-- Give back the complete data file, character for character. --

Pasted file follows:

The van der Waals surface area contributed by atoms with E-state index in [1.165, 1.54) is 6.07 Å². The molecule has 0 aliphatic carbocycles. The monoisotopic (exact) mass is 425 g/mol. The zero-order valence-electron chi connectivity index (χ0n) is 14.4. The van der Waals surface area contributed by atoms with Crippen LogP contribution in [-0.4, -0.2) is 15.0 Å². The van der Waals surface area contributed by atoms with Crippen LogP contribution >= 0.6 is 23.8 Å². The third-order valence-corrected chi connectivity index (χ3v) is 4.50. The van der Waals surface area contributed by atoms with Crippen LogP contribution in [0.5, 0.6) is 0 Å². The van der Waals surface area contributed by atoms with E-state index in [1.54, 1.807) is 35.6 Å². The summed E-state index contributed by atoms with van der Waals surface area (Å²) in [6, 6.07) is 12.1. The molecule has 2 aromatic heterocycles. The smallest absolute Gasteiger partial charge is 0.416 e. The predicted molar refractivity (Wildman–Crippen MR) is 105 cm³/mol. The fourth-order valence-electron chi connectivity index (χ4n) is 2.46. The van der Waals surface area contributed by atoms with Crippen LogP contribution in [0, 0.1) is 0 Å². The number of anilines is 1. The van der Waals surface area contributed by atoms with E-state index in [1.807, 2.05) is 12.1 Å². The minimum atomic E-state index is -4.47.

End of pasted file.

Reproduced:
The van der Waals surface area contributed by atoms with E-state index in [1.165, 1.54) is 6.07 Å². The molecule has 0 aliphatic carbocycles. The monoisotopic (exact) mass is 425 g/mol. The zero-order valence-electron chi connectivity index (χ0n) is 14.4. The van der Waals surface area contributed by atoms with Crippen LogP contribution in [-0.4, -0.2) is 15.0 Å². The van der Waals surface area contributed by atoms with Crippen LogP contribution >= 0.6 is 23.8 Å². The third-order valence-corrected chi connectivity index (χ3v) is 4.50. The van der Waals surface area contributed by atoms with Crippen LogP contribution in [0.5, 0.6) is 0 Å². The van der Waals surface area contributed by atoms with E-state index in [1.54, 1.807) is 35.6 Å². The summed E-state index contributed by atoms with van der Waals surface area (Å²) in [6, 6.07) is 12.1. The molecule has 2 aromatic heterocycles. The smallest absolute Gasteiger partial charge is 0.416 e. The predicted molar refractivity (Wildman–Crippen MR) is 105 cm³/mol. The fourth-order valence-electron chi connectivity index (χ4n) is 2.46. The van der Waals surface area contributed by atoms with Crippen LogP contribution in [0, 0.1) is 0 Å². The number of anilines is 1. The van der Waals surface area contributed by atoms with E-state index in [1.807, 2.05) is 12.1 Å². The minimum atomic E-state index is -4.47.